Afghanistan: The Taliban have reasons to rejoice
Recent ‘disclosures’ by the New York Times about alleged Russian involvement in the killing of US troops in Afghanistan have complicated the Afghan peace process, even if the intention behind such leakage was solely to de-fame Russia.
Whereas the NYT report does also show the extent to which ‘Russophobia’ is institutionalised in the US, the timing of the report--released at a time when the Taliban are already contract-bound not to attack/kill US troops--does show that it was meant as a political provocation, which will still have implications for the end-game that President Trump, with an eye on re-election, is pursuing in Afghanistan.
Already, mothers of US soldiers killed in Afghanistan are demanding a ‘probe’ into the Russian involvement. If this demand gets traction, particularly because the Democrats are already clamouring for it, President Trump will have another ‘Russiagate’ to deal with as he heads into the elections.
For the Trump administration, the ultimate task remains withdrawal from Afghanistan, even if it includes some rescheduling of the earlier stipulated withdrawal dates and plans.
According to some reports in the western mainstream media, America is still pursuing a rapid withdrawal from Afghanistan. Even though the future of Afghanistan that the US is leaving behind is still ‘uncertain’, the Trump administration does seem to think that ending the war within this Presidency is more important than a negotiated resolution of the Afghan war.
With the US now already more concerned about ‘ending’ the war and not particularly showing any real concern with regard to initiating and concluding a truly ‘intra-Afghan’ dialogue, what also seems clear is a fast decreasing US ability to influence the Afghan end-game.
In other words, with both Kabul and the Taliban sensing the urgency prevailing in the White House-and the fact that the widespread of COVID-19 has left Donald Trump with no major political victory to capitalise on in his campaign--and the importance that a rapid withdrawal from Afghanistan holds for them, it is highly likely that the Afghan parties will not have much to discuss and negotiate with the US other than a complete ceasefire, paving the way for a complete US withdrawal.
Trump had only recently told advisors that a full and rapid pullout could end the controversy that the NYT report has generated. The President, media reports show, has made it clear that he cares little about conditions in Afghanistan, and that he could still order a full withdrawal by November if he decides it would help him in the election.
The Trump administration, accordingly, has been trying hard to keep the process alive and see the Doha agreement being implemented quickly and without any further controversy. In fact, this was the only major issue that Mike Pompeo discussed with the Taliban representative in his recent post-NYT leak video-conference.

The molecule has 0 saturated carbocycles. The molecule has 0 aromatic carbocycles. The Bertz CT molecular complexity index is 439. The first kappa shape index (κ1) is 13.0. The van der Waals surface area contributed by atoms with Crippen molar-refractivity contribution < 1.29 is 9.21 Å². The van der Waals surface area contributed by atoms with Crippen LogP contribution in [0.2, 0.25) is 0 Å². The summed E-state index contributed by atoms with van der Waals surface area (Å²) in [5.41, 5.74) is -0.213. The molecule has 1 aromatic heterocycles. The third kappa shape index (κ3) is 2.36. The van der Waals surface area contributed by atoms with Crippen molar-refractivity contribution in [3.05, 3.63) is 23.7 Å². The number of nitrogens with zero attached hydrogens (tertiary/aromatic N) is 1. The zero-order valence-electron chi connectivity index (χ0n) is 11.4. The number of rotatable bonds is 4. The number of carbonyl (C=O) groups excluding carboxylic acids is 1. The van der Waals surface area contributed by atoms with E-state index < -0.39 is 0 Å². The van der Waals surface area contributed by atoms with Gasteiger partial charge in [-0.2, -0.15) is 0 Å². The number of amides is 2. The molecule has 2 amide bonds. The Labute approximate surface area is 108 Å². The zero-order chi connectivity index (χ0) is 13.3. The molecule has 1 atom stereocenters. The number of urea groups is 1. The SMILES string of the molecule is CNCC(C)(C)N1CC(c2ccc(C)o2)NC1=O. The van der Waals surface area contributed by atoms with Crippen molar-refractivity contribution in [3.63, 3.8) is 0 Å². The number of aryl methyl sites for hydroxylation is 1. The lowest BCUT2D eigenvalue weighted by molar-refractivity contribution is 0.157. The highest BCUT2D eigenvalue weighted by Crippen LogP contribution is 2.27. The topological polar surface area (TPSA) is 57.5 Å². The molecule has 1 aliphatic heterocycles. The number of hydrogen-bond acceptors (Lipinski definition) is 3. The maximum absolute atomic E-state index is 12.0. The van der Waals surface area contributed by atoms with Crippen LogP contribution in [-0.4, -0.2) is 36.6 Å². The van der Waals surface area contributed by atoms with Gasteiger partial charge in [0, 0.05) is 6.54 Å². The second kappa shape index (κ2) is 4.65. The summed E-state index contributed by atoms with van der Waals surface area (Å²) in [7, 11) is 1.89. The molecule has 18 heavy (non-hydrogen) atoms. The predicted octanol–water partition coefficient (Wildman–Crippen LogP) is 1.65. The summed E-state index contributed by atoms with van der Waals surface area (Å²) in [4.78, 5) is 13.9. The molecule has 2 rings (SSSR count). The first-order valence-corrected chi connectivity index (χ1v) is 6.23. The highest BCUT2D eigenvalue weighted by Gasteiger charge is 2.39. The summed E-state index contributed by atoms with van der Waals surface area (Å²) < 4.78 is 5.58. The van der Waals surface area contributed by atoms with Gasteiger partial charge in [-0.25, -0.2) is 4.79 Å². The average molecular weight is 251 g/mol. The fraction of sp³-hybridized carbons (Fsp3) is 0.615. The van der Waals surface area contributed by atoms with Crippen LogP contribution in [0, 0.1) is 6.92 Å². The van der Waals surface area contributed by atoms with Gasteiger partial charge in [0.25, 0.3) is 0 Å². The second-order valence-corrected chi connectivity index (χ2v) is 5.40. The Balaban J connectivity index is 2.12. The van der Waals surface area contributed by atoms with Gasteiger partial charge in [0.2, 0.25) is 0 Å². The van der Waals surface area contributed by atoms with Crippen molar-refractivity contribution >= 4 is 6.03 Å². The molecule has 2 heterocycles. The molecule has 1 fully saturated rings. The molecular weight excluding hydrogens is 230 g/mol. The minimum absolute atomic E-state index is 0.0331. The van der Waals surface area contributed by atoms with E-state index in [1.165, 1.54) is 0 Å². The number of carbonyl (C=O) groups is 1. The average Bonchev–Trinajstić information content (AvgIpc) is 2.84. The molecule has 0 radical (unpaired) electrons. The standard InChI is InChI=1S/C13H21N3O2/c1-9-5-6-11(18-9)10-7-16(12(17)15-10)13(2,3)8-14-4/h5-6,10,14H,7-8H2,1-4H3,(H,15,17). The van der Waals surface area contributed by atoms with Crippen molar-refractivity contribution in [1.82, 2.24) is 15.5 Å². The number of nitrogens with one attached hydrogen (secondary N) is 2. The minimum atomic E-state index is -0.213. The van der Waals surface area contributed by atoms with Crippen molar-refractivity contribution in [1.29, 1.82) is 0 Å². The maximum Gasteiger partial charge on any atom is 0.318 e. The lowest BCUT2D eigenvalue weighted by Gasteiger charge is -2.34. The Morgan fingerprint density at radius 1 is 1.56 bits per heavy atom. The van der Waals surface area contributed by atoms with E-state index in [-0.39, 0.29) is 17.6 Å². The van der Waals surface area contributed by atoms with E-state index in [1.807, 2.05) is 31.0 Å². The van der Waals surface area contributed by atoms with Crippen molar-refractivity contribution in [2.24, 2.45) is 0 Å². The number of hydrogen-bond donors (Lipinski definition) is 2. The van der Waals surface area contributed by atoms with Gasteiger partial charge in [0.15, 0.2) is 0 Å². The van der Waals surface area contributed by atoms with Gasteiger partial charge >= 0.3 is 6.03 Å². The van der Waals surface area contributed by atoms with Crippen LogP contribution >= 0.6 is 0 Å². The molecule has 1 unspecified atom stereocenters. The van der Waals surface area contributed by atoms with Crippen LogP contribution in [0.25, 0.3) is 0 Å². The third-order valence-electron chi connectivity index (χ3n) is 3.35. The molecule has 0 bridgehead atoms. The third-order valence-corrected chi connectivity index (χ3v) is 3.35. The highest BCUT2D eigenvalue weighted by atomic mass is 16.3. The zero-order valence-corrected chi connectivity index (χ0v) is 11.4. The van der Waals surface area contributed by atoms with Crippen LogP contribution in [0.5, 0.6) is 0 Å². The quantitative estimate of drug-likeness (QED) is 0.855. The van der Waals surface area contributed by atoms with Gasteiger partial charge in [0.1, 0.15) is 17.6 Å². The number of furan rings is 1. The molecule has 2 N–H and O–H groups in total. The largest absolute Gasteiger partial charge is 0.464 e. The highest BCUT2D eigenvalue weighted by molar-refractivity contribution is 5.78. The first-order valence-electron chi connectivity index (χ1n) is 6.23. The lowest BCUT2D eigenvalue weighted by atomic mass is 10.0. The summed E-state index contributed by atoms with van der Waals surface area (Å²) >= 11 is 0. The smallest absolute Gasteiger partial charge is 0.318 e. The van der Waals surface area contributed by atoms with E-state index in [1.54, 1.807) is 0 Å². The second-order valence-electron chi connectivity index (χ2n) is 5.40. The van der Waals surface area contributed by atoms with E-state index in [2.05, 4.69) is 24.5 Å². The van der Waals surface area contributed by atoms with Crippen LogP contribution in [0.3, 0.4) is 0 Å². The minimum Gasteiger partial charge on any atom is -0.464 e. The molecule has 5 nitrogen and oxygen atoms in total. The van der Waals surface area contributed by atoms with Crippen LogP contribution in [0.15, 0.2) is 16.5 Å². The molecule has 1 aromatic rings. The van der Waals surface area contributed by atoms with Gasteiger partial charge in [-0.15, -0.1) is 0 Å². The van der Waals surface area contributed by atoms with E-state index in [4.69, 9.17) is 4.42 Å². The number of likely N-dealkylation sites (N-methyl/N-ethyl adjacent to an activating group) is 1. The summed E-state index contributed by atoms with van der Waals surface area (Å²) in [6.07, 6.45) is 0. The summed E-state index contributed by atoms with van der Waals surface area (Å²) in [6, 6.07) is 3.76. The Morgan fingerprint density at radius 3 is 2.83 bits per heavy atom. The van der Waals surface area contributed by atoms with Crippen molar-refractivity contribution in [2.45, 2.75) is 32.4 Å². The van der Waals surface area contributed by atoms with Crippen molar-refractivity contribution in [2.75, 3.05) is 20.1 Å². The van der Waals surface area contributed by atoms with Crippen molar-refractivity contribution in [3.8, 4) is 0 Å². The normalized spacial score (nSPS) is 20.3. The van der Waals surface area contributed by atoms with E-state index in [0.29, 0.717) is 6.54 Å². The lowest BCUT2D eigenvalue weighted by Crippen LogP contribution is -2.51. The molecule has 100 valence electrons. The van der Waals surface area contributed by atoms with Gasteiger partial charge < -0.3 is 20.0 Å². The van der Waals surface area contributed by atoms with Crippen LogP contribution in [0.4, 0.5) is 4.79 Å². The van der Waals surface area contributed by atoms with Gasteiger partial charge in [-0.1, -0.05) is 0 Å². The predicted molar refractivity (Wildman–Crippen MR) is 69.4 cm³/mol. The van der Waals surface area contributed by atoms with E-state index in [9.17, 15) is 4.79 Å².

Khalilzad has already reached Doha to meet his Taliban counterparts and discuss ways to ‘end the war.’
However, with the controversy already creating difficulties for the Trump administration within the US and even with the US having taken the Taliban into confidence, there is no gainsaying that the current state of US relations with Afghanistan’s regional powers is going to have a significant impact on the actual outcome of the war.
Russia, which has been playing an active role in Afghanistan since at least 2016, has reacted strongly against the allegations made in the NYT report. Inevitably, in future, Russia’s position vis-à-vis US interests in Afghanistan will harden-something that will inevitably allow, besides making things difficult for the US forces in Afghanistan, the Taliban to talk from a position of greater strength.
Similarly, the current state of US-China relations is far from conducive. Russia, China and even Iran are most likely to position themselves in ways that would leave minimum room for the US to manoeuvre vis-à-vis the Taliban, and instead, give them maximum leeway to influence the post-war scenario.
Certainly, all of these powers have major interests in Afghanistan, calling for better relations with the Taliban and to cultivate their support against the possible spread of extremist militancy in Central Asia and beyond.
Given the state of US relations with Russia, China and Iran, it is obvious that Trump’s “regional approach” to the Afghan conflict has already reached a dead end.
Out of the few countries that originally made up Trump’s “regional approach”, only Pakistan remains a somewhat viable ‘ally.’ But even Pakistan does not want a long-term and unspecified US military presence in Afghanistan beyond 2020, leaving the US President with little to no practical and politically viable option beyond a rapid and full withdrawal. The Taliban have all the reasons to rejoice and celebrate their victory.